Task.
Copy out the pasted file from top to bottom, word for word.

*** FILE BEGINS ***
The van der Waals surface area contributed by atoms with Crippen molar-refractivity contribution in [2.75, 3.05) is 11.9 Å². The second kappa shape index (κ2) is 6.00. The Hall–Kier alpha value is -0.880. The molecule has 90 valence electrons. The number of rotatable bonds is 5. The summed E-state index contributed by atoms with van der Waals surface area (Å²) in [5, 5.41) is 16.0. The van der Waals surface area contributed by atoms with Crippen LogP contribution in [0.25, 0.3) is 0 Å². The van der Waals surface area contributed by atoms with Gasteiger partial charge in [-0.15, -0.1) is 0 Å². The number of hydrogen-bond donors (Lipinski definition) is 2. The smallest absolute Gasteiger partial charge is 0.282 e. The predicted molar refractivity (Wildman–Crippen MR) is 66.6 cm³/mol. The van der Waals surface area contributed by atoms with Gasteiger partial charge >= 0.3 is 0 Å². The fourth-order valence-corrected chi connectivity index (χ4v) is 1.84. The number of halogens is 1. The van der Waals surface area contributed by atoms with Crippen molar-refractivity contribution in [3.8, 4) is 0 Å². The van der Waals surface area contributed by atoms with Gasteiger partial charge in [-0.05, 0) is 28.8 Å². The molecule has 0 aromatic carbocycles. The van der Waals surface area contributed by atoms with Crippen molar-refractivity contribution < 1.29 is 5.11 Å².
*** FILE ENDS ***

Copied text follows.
The van der Waals surface area contributed by atoms with Crippen molar-refractivity contribution in [2.75, 3.05) is 11.9 Å². The second kappa shape index (κ2) is 6.00. The Hall–Kier alpha value is -0.880. The molecule has 90 valence electrons. The number of rotatable bonds is 5. The summed E-state index contributed by atoms with van der Waals surface area (Å²) in [5, 5.41) is 16.0. The van der Waals surface area contributed by atoms with Crippen LogP contribution in [0.25, 0.3) is 0 Å². The van der Waals surface area contributed by atoms with Gasteiger partial charge in [-0.15, -0.1) is 0 Å². The number of hydrogen-bond donors (Lipinski definition) is 2. The smallest absolute Gasteiger partial charge is 0.282 e. The predicted molar refractivity (Wildman–Crippen MR) is 66.6 cm³/mol. The van der Waals surface area contributed by atoms with Gasteiger partial charge >= 0.3 is 0 Å². The fourth-order valence-corrected chi connectivity index (χ4v) is 1.84. The number of halogens is 1. The van der Waals surface area contributed by atoms with Crippen molar-refractivity contribution in [3.8, 4) is 0 Å². The van der Waals surface area contributed by atoms with Gasteiger partial charge in [-0.05, 0) is 28.8 Å². The molecule has 0 aromatic carbocycles. The van der Waals surface area contributed by atoms with Crippen molar-refractivity contribution < 1.29 is 5.11 Å².